Taking working memory training from the laboratory into schools

Joni Holmes, S.E. Gathercole

Research output: Contribution to journalArticlepeer-review

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Working memory skills have been shown to be enhanced by adaptive training in several randomised controlled trials. Here, two field trials were conducted in which teachers administered working memory training to their own pupils in school. Twenty-two children aged 8–9 years participated in Trial 1. In Trial 2, 50 children aged 9–11 years with the lowest academic performance completed training. They were matched with a group of 50 children who were not trained. Following training, children in Trial 1 improved significantly in both trained and untrained working memory tasks, with effect sizes comparable to those reported in research studies. Improvements on the trained tasks in Trial 2 were comparable, and training was associated with significantly greater progress at school across the academic year in maths and English. These findings indicate that teacher-administered training leads to generalised and robust gains in working memory and educationally significant gains in academic performance.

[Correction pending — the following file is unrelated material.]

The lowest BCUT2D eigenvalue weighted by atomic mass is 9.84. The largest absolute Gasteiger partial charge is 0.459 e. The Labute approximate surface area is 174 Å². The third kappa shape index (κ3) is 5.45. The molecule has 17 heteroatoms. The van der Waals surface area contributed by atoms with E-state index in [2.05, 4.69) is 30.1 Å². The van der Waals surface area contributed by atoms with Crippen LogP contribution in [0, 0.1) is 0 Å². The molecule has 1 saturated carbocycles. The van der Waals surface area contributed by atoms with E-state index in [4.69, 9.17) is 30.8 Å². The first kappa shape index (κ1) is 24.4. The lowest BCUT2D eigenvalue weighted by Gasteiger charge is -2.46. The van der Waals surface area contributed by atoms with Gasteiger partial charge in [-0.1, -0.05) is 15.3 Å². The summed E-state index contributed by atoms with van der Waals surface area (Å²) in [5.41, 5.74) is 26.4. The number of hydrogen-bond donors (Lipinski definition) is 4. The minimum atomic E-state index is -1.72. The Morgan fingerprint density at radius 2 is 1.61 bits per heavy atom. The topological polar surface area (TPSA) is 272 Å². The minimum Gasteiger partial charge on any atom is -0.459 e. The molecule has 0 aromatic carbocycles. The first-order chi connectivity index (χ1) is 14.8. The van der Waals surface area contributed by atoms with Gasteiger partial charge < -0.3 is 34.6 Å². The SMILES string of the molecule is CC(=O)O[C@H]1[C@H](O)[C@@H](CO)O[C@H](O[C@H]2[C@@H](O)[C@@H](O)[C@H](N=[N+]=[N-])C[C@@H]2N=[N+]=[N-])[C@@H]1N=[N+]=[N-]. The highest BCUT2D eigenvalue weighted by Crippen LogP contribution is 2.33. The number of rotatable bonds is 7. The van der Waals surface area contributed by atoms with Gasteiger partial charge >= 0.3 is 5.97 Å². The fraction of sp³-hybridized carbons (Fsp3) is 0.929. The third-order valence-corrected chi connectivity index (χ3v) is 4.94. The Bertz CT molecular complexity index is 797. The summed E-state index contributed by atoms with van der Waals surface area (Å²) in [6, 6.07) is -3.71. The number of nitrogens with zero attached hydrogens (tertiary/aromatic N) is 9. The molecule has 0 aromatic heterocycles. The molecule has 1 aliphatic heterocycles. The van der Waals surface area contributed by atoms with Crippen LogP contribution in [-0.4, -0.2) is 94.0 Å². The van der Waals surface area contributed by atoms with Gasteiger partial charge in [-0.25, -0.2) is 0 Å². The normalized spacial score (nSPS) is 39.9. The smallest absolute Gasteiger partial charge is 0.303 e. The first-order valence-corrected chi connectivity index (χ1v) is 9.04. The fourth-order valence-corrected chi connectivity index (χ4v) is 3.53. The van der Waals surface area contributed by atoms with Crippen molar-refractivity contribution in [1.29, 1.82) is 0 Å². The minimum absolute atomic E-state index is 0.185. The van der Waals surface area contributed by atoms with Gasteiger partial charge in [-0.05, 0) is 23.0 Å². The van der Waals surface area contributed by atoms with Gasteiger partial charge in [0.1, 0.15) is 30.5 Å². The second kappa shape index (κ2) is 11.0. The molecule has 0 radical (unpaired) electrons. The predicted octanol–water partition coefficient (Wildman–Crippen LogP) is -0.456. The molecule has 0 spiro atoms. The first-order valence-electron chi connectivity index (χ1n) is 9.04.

Original languageEnglish
Pages (from-to)440-450
Number of pages11
JournalEducational Psychology
Issue number4
Early online date10 May 2013
Publication statusPublished - 2014

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